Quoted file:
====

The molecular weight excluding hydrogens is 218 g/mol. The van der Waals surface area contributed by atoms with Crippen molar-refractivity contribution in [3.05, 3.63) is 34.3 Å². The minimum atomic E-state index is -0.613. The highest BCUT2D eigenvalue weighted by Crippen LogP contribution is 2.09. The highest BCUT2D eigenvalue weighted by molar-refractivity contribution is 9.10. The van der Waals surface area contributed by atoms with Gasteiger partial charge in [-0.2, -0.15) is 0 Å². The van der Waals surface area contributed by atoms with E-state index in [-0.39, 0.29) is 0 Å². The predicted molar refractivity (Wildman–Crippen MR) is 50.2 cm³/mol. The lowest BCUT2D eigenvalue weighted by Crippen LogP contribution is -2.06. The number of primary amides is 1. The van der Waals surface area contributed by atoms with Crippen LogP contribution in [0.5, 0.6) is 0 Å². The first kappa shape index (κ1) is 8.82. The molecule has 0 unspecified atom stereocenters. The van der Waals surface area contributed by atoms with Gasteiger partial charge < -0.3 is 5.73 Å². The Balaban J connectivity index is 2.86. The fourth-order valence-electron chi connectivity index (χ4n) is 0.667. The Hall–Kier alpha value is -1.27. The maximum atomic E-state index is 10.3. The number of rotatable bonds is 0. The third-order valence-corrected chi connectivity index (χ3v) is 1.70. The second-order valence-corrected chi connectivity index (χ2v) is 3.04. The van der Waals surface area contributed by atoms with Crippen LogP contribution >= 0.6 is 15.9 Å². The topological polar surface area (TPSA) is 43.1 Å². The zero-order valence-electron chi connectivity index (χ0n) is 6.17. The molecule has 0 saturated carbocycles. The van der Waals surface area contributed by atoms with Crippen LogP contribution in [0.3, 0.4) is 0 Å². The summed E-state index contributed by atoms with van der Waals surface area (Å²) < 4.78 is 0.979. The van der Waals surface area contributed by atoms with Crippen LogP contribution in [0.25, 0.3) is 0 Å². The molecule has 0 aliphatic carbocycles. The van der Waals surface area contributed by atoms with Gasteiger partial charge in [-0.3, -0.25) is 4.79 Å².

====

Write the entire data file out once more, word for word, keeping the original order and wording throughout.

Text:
The molecular weight excluding hydrogens is 218 g/mol. The van der Waals surface area contributed by atoms with Crippen molar-refractivity contribution in [3.05, 3.63) is 34.3 Å². The minimum atomic E-state index is -0.613. The highest BCUT2D eigenvalue weighted by Crippen LogP contribution is 2.09. The highest BCUT2D eigenvalue weighted by molar-refractivity contribution is 9.10. The van der Waals surface area contributed by atoms with Gasteiger partial charge in [-0.2, -0.15) is 0 Å². The van der Waals surface area contributed by atoms with E-state index in [-0.39, 0.29) is 0 Å². The predicted molar refractivity (Wildman–Crippen MR) is 50.2 cm³/mol. The lowest BCUT2D eigenvalue weighted by Crippen LogP contribution is -2.06. The number of primary amides is 1. The van der Waals surface area contributed by atoms with Crippen LogP contribution in [0.5, 0.6) is 0 Å². The first kappa shape index (κ1) is 8.82. The molecule has 0 unspecified atom stereocenters. The van der Waals surface area contributed by atoms with Gasteiger partial charge < -0.3 is 5.73 Å². The Balaban J connectivity index is 2.86. The fourth-order valence-electron chi connectivity index (χ4n) is 0.667. The Hall–Kier alpha value is -1.27. The maximum atomic E-state index is 10.3. The number of rotatable bonds is 0. The third-order valence-corrected chi connectivity index (χ3v) is 1.70. The second-order valence-corrected chi connectivity index (χ2v) is 3.04. The van der Waals surface area contributed by atoms with Crippen LogP contribution >= 0.6 is 15.9 Å². The topological polar surface area (TPSA) is 43.1 Å². The zero-order valence-electron chi connectivity index (χ0n) is 6.17. The molecule has 0 saturated carbocycles. The van der Waals surface area contributed by atoms with Crippen LogP contribution in [0.3, 0.4) is 0 Å². The summed E-state index contributed by atoms with van der Waals surface area (Å²) < 4.78 is 0.979. The van der Waals surface area contributed by atoms with Crippen LogP contribution in [0.25, 0.3) is 0 Å². The molecule has 0 aliphatic carbocycles. The van der Waals surface area contributed by atoms with Gasteiger partial charge in [-0.3, -0.25) is 4.79 Å².